Tuesday, January 27, 2015

Fight for Air Climb 2015

This weekend I had a once-in-a-lifetime occurrence: I placed first in my age division in a race!

Granted, that's primarily because it seems most of the better stair climbers did the longer distance, 160 floors, while I did one of the shorter options of 80 floors. Had I maintained the same pace for twice the distance, I would have been just in the middle of the pack! This was definitely of those times when placing very much depends on who shows up for your race.

The Fight for Air Climb, which benefits the American Lung Association, is a stair climbing race; the Portland event is held in the US Bancorp Tower. They hold climbs all over the US, but this particular one is a joint weekend with Seattle (the Seattle race on Saturday, and Portland on Sunday) (we only did Portland! I'm pretty impressed with those who did both.)

The event overall began at 9, but start times were assigned in 5-minute increments over two hours. Instructions were to arrive half an hour before your designated start time to check-in, get your bib, etc. 

Arriving by MAX, we allowed plenty of cushion and got there about 9:30 for our 10:15 - 10:20 start time. We found the check-in table, got our t-shirts (Side note: races who do tech shirts really need to do gendered fit shirts. This is the second race recently to do unisex tech shirts, and while I don't mind wearing a unisex t-shirt casually, somehow the drape of a unisex tech shirt is just really weird and I can't see myself wearing it in any circumstances), and put on our bibs and timing chips. 

The volunteers were nice, but they all seemed sort of uninformed, and it was rather difficult to figure out where to go for what - where the bathrooms were, heck, even where the start line was! West Side Athletic Club was kind enough to open up their bathrooms to the race participants - but the check-in volunteers apparently had no idea and didn't provide this fact when we asked about bathroom locations. Once you asked people where to go for various things, it was well-organized, there was just a distinct lack of signage and proactive communication on site.

But eventually we found the bag check, confirmed where we would need to go after completing the first set of 40 stairs to go to the second stairwell for the next 40, and figured out where the start line was. We headed over there about 10 minutes early, but there wasn't a line and apparently it's not that strict. They try to space people out, which the assigned start times obviously help facilitate, but once you're there they'll let you start.

I started out briskly running up the stairs - which lasted for about one and half flights! Especially considering how half-assed my training was, it was not possible to do more than just steadily keep walking up. After a while, you're breathing heavy - even though you're just walking up, not moving that fast! - and your legs are burning. It's a different "race" environment in that there obviously isn't room for spectators to cheer you on! There were a few water stations, and the people staffing those were nice and cheered you on while you passed, but most of the time was in a quiet stairwell.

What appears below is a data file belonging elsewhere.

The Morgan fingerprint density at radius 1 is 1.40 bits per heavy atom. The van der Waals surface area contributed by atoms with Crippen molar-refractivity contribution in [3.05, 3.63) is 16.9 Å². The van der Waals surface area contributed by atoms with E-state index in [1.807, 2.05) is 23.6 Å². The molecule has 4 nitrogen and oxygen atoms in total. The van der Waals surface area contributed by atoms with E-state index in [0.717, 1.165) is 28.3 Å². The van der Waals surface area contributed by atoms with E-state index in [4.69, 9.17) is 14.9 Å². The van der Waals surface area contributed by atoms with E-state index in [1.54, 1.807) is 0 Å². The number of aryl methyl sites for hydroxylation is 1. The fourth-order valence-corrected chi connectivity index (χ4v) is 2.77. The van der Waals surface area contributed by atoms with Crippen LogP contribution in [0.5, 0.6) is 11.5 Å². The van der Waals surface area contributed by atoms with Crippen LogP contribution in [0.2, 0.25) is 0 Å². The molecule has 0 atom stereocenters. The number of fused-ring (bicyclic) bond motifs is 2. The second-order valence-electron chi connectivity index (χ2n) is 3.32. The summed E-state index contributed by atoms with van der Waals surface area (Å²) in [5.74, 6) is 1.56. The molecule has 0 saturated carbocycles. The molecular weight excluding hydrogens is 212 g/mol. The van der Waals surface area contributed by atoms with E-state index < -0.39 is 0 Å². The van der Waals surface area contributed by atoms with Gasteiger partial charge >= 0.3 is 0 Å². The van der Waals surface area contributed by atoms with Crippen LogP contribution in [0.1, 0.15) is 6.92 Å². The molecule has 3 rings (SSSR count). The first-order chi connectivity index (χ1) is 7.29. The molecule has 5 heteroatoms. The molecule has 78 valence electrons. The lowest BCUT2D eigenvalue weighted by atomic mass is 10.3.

On the first stairwell - which everyone used for their first 20 or 40 flights - I passed a handful of people and was passed by a few as well. After the first 40 flights there, all subsequent climbs (to get to 80, 120, or 160 total flights) were done in the second stairwell. After getting to the top of the first one, I waited a couple minutes for an elevator down, and a girl who had just finished her third flight was also waiting. We chatted on the way down, and she had also signed up for 80 flights, but was going for 160, just had one set of 40 left! I had been seriously contemplating just ending there, but that kept me motivated to at least finished what I planned.

Heading over to the second stairwell, there was a line of 4 or 5 people - as before, they tried to space you out, but the timing was dictated by people's pace, not by designated start times now. There were timing mats at the bottom and top of each stairwell, so the time spend waiting in between clearly didn't count towards your total finish time.

For the second 40 flights, I didn't even try to bust out a sprint at first, just went slow and steady the whole way. I paused briefly at the water stops to take a small cup of water, but otherwise didn't stop. There were more people passed and passing (etiquette here is to pass on the inside, stay on the outside to be passed, but it was never overly crowded or difficult to pass or be passed), and a bit more camaraderie and cheering each other on with the higher level of traffic in that stairwell. 

As I said, it's obvious that the real competitors did the 160-floor option, but I'm nonetheless proud that I placed first in my age division for the 80-floor distance (last race in my 20s, too!). I think I do want to do this race at least one more time and do the full 160-floor distance. 

This is a pretty fun race for a few reasons:

1. Novelty (and automatic PR if you've never done one before!).
2. Indoors, so weather doesn't matter.
3. Short-ish, so even if you don't train well, you're not going to be miserable for too terribly long. 
4. An "individual" race in that you have the staggered starts, so if you are undertrained and being miserable, at least you're not literally at the back of a pack, seeing the faster people finished while you're still slogging along.

Though a few communication issues, it's overall a well-run event and for a good cause, and definitely a race I'd recommend doing at least once!


  1. Congrats! I've never tried one of these stair races yet, and I'd like to, despite the obvious difficulties in DC (building height restrictions). Anyway, major congrats -- a first place AG is a first place AG!


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